The final layout and format of the text is prepared for publication. A final spell-check of the text is conducted. Book introductions, outlines, chapter headings, footnotes, maps, and illustrations are added at this stage. The book is then typeset, and decisions about the colour, dimensions and specifications of the book are decided by the translation team.
Step 9 - Publication and Dedication
The Bible is published, launched, and made available to the community at an official dedication ceremony. This final event celebrates the many years of hard work that have gone into translating the Scriptures, the partnership between the Indigenous translators and communities and supporting organisations, and is a thanks-giving service to God for his faithfulness and kindness in providing his Word to the local people.
Project Reporting to Keep You Involved
Funding Indigenous translation and engagement projects means you will be recognised as an official Funding Partner. Translation takes a long time but funding partners will be provided with regular updates on the progress of their projects. Here's what to expect over the course of the coming weeks and months:
Upon donation one of our team will contact you to help connect you to a suitable project
Our Translation Projects
We choose each project based on several key factors however the most significant factor is having the commitment of local translators and the support of the local church community. Without this these projects would not bear fruit. Once this commitment is assured Bible Society and partner organisations are able to provide the support and resources needed to bring these projects to fruition.
This indicates Indigenous languages where we feel we could potentially do some work. There are many factors to consider when evaluating translation work with a particular language. One of the most vital is the openness and willingness of the community to engage in the project.
Active indicates a language where we currently have translation projects that are in-progress
This indicates a language where translation work has been undertaken and they now have the vast majority of the New Testament translated. Further work may take place in the future to increase accessibility of scripture in this language.
Transformation through translation
Desire for Translation
We work in response to a request from the language community and/or local church for Scripture translation
Personal Discipleship/Spiritual Maturity
Isaiah 55: 10-11 says: “As the rain and the snow come down from heaven, and do not return to it without watering the earth…so is my word that goes out from my mouth: It will not return to me empty, but will accomplish what I desire and achieve the purpose for which I sent it.” Having Scripture in a language encourages spiritual growth and maturity.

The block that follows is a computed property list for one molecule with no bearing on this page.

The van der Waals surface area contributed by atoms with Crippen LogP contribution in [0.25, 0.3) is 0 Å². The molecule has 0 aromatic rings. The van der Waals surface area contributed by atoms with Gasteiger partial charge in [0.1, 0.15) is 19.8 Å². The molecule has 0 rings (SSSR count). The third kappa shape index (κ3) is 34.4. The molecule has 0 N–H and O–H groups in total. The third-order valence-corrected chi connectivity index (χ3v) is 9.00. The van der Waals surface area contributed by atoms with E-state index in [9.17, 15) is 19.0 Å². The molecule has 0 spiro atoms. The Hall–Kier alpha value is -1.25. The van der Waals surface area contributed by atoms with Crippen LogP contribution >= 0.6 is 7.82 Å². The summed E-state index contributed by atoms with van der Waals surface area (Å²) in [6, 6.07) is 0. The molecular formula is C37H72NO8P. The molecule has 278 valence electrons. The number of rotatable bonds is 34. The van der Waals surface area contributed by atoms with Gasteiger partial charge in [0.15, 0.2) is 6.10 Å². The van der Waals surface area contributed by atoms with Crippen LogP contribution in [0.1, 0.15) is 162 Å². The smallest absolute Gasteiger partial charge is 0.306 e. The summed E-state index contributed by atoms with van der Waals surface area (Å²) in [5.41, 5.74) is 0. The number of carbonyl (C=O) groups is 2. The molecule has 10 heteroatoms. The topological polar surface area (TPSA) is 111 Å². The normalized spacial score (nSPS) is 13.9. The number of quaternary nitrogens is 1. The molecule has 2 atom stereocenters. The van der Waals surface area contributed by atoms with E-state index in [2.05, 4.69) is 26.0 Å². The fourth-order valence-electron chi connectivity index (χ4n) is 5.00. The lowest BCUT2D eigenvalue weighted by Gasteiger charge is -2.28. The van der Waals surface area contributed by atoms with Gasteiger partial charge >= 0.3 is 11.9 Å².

Cultural Identity & Connection
Each language has a unique cultural expression and for many speakers their language is part of who they are. When you speak a particular language you are representing not just yourself but your family and community. Bible Translation in Indigenous languages enable speakers to connect with Christ in a culturally appropriate way, he becomes like a brother and God speaks their language.
Translators are acknowledged as the experts in their languages and are the key partners in the projects. In this way they are empowered to see themselves as significant contributors to something special for their communities.
Reconciliation and Healing
The Bible is the story of God reconciling humanity to himself through his son Jesus Christ. Indigenous Bible Translators learn that God loves them as Aboriginal people and that the Gospel is not just for English speakers. For many Indigenous translators being able to work closely together with non-Indigenous Christians on the common goal of translation brings both unity and healing.
Translate the Word into someone's heart language today
Frequently Asked Questions
It is estimated at the time of white settlement in Australia, there were in excess of 300 distinct indigenous languages spoken among the Aboriginal and Torres Strait Islander population. Today there are only approximately 120 of these still used at some level, with at least 50 languages spoken by a significant number of people.